Time is on the mind of everyone this week as clocks were turned back 1 hour on Sunday. Growing up in Northern Indiana, St. Joseph County was one of the few areas of the country that did not observe time change, therefore, half of the year the residents of South Bend would be on Michigan time (Eastern Standard) and the other half of the year would be on Chicago time (Central Standard).
Confused? Good. So was I. It was a nightmare figuring out hockey schedules and whether practice was at 7 p.m. eastern time in Kalamazoo, or did they mean 7 p.m. Indiana time.
With the ability to manipulate time, I have some thoughts on time in sports.
Last week there were a total of 2 high school soccer games scheduled, 1 for boys regional and 1 for girls regional.
The original schedule called for the girl’s soccer game to be played at Spring Mills on Thursday evening at 5 p.m. How convenient for the folks of Hampshire given the 95 minute voyage from Hampshire High to Charles Town. Let’s say you are employed and maintaining employment is high on your priority list. However, you want to witness the 1st Hampshire girl’s soccer regional championship since 2002. Well tough luck pal, take a vacation day or don’t show up at all.
Due to the nasty weather that rolled into the eastern panhandle on Halloween, the regional championship game was postponed to Friday at 5 p.m.
Apparently the sunny skies and warmer temperatures of Saturday afternoon were just too darn convenient to play soccer. The Friday evening game made Trojan fans battle rush hour traffic, endless construction, and lunatic drivers on I-81. In fact, the voyage was so brutal on Friday afternoon, the Trojan media broadcast team parked their car in Winchester as traffic came to a halt for a lengthy period of time due to an accident. Surprise, surprise.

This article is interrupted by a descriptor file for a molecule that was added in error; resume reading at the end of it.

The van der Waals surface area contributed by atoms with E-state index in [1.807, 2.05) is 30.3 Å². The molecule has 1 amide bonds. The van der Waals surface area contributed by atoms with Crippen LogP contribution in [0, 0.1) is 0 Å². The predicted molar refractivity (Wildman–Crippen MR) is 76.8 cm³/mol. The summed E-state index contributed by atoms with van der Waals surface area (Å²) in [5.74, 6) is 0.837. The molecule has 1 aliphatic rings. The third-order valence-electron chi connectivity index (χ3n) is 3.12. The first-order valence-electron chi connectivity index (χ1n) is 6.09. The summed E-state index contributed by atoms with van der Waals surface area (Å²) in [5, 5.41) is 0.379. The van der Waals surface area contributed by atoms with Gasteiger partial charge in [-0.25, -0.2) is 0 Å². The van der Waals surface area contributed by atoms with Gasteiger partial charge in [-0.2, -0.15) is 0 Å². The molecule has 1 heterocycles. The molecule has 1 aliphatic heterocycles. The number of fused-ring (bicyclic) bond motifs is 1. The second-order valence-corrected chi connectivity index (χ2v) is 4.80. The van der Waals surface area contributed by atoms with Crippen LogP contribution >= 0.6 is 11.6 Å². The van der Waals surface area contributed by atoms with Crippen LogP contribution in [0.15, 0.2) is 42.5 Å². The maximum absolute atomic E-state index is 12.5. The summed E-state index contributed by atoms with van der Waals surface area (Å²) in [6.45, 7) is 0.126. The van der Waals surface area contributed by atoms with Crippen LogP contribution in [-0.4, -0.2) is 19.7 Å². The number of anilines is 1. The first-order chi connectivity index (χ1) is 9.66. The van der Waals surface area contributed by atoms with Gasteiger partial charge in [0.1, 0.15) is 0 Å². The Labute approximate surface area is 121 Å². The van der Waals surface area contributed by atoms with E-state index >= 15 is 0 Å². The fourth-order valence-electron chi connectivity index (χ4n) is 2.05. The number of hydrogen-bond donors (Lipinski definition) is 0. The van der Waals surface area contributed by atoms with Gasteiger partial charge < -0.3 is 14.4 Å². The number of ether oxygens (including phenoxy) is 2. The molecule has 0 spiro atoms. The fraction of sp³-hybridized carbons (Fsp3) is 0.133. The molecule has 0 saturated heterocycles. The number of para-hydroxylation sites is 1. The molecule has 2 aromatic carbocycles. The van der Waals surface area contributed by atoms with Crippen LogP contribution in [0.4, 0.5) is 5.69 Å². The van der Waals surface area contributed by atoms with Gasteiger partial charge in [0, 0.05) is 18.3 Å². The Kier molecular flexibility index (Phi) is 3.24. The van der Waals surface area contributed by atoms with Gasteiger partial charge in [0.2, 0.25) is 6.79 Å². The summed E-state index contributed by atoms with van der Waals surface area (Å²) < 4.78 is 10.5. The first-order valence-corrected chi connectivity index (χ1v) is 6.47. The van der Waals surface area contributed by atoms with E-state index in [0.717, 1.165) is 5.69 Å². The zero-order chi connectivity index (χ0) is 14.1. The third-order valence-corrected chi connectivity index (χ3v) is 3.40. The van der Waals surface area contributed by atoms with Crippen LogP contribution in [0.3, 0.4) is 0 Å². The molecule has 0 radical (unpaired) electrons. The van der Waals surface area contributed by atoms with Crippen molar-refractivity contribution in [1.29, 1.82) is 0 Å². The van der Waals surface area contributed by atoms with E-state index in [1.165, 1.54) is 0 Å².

My question is this, why 5 p.m. on Friday?
Is 5 o’clock the only time girls are allowed to play?
Do girls soccer players have trouble seeing the ball in the dark?
Why does it have to be played on a weekday?
Why was it scheduled on the same night a football game was being played?
Speaking of time, and a sport driven around the concept of time, cross country states is the pinnacle of untimely events.
Isn’t it time we allow fans the opportunity to watch high school football on Friday nights then a chance to attend the state cross country meet on Saturday without sucking down a gallon of Red Bull and pulling an all-nighter? What is the concept here? Whatever we can do to make it inconvenient for fans, that's the goal of the SSAC.
I’ve got another time issue this week. Name a sport that plays a sectional and regional championship within the span of 48 hours? If you said Quidditch, please stop reading my column. However, if you knew volleyball features this irrational schedule, pat yourself on the back.
But once again, my question is why?
So, 36 hours after raising a sectional championship plaque into the air on Thursday night, your season can end by noon on Saturday.
What happened to preparation?
What happened to rest, recovery and rejuvenation?
Why not have an opportunity to practice between the 2 biggest tournaments of the year?
I think it’s time we revisit some of these strange occurrences. It’s time the SSAC allows fans (and sports editors) the chance to witness and cover all sports. Thanks for your time. o